There are dozens of reasons a business might employ change management strategies. Perhaps you are launching a digital transformation to remain competitive in your market, or perhaps you need to ensure that team members have complete clarity regarding the details of a new project. In any case, change management can be difficult to enact, and if you are not adept at change management, you might be falling short of your goals.
Here are a few signs that your organization is suffering the consequences of poor change management and what you can do to make your change management strategies more effective.
You Aren’t Conducting Key Assessments
Effective change management requires visibility over the organization, and visibility is achieved through various assessments. Three of the most important assessments for business leaders to make include:
Change impact assessments, in which leaders examine the potential effects of a proposed change. Information from this assessment can help leaders minimize risk and control the scope of the change to ensure success.
Organizational readiness assessments, in which leaders determine the staff support for a proposed change. With this assessment in hand, leaders can more effectively identify and eliminate causes of resistance while achieving employee buy-in.
Stakeholder analysis, in which leaders understand the needs and interests of stakeholders. Though stakeholders may not be involved in the change, they can be affected by it, and leaders need to determine how to optimize change for maximum stakeholder benefit.
You Lack Plans for Communications
Communication is essential for every business process and project, and it is especially important during a period of change. Employees are much more likely to resist change when it is poorly communicated through surprise announcements, so business leaders need to be careful to plan their communication strategy carefully from the very beginning of a proposed change to the very end.
You Haven’t Designated Project Sponsors
Project sponsors are responsible for guiding the steps of a change; they are hands-on leaders who build and maintain support for the change while achieving success. Because executives tend to have so many other responsibilities beyond individual changes, they need to delegate sponsorship of the change project to other leaders within the organization. Depending on the scope of the change, the need for sponsors could provide opportunities to allow ambitious and high-performing employees to shine, ensuring that top talent remains engaged with high morale through a change.
You Are Rushing Through Trainings
End-user training is perhaps the most important aspect of change management, and yet many business leaders rush employees through training in the hopes of completing the change as quickly as possible. Without effective training, employees will have limited knowledge and skill with new systems and processes, which means productivity will remain low for some time as workers learn how to navigate while on the clock. Executives should budget plenty of time and space for end users to receive adequate training to ensure success with any change. Additionally, executives might model their commitment to training by engaging actively and enthusiastically in training of their own, like courses on executive strategy.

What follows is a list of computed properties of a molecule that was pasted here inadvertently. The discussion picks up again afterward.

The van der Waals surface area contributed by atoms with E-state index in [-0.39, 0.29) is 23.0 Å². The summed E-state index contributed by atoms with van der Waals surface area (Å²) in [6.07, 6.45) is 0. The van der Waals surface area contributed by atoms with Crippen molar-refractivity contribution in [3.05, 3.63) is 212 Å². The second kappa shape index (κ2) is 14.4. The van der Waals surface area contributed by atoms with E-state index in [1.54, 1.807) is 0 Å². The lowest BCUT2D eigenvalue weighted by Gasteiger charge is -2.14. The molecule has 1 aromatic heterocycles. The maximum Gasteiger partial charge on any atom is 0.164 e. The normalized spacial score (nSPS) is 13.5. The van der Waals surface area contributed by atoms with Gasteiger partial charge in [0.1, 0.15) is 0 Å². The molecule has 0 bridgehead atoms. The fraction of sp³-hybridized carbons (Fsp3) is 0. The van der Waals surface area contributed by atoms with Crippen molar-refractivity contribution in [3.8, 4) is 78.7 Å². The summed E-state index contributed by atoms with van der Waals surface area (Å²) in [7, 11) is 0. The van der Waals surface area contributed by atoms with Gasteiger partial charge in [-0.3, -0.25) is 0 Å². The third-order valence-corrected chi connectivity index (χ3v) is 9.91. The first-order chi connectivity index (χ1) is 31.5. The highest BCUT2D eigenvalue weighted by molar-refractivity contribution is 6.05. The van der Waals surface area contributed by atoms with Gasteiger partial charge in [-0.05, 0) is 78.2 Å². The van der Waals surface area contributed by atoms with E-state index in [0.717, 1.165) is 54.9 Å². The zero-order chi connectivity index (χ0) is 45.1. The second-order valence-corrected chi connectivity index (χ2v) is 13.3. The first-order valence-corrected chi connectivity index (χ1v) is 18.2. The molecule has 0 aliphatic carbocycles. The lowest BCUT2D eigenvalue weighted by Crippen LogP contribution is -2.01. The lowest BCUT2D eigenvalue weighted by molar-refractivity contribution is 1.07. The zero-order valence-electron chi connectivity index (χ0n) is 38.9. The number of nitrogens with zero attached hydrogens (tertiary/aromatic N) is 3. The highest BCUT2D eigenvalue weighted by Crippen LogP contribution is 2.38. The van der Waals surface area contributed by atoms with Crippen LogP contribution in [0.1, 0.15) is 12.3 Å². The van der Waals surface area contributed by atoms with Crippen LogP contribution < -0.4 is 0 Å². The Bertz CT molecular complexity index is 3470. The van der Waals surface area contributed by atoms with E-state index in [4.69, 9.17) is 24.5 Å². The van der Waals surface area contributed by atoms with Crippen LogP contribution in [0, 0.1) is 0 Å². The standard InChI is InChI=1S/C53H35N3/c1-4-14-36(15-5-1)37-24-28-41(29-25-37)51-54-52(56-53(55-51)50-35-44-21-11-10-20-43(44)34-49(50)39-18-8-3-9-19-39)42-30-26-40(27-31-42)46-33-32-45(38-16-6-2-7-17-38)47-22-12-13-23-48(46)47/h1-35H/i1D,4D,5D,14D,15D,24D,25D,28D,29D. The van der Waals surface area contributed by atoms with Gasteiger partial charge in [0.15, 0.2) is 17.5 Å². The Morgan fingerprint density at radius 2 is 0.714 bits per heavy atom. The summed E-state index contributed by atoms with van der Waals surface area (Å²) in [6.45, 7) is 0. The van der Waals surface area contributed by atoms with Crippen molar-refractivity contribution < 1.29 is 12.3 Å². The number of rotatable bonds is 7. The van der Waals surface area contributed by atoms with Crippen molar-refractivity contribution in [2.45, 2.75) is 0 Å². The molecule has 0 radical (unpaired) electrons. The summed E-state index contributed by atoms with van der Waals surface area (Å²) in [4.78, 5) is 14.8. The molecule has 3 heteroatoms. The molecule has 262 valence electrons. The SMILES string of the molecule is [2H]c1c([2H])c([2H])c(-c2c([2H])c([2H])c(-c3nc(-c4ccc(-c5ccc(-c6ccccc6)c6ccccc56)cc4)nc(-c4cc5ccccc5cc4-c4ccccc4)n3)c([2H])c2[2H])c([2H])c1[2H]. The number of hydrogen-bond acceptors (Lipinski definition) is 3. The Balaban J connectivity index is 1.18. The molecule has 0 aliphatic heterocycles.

You Aren’t Using Resistance Management
Like death and taxes, business leaders should expect resistance to change as a certainty. Even when leaders achieve buy-in and communicate effectively, at least one employee is likely to exhibit some resistant behaviors. Business leaders need to be prepared for resistance with an established resistance management plan. Resistance management begins with determining resistance risks through assessments and usually involves implementing strategies to prevent resistance as much as possible. Still, skills for managing resistance will be invaluable to leaders conducting change.
You Don’t Have Access to Employee Feedback
Executives are responsible for the big picture, but many neglect the intricate details. Only through employee feedback can business leaders gain full visibility of the organization, especially during a change. Leaders need to engage with employee feedback throughout the course of a change to ensure that they are providing adequate support to workers during the transition. If feedback indicates that existing change plans are not sufficient, leaders can use the intel to alter their strategies for greater and more widespread success.
Every business is affected by change, but most business leaders have only limited change management experience. With some change management training, executives and leaders at all levels can improve their effectiveness in guiding their organizations through any type of change.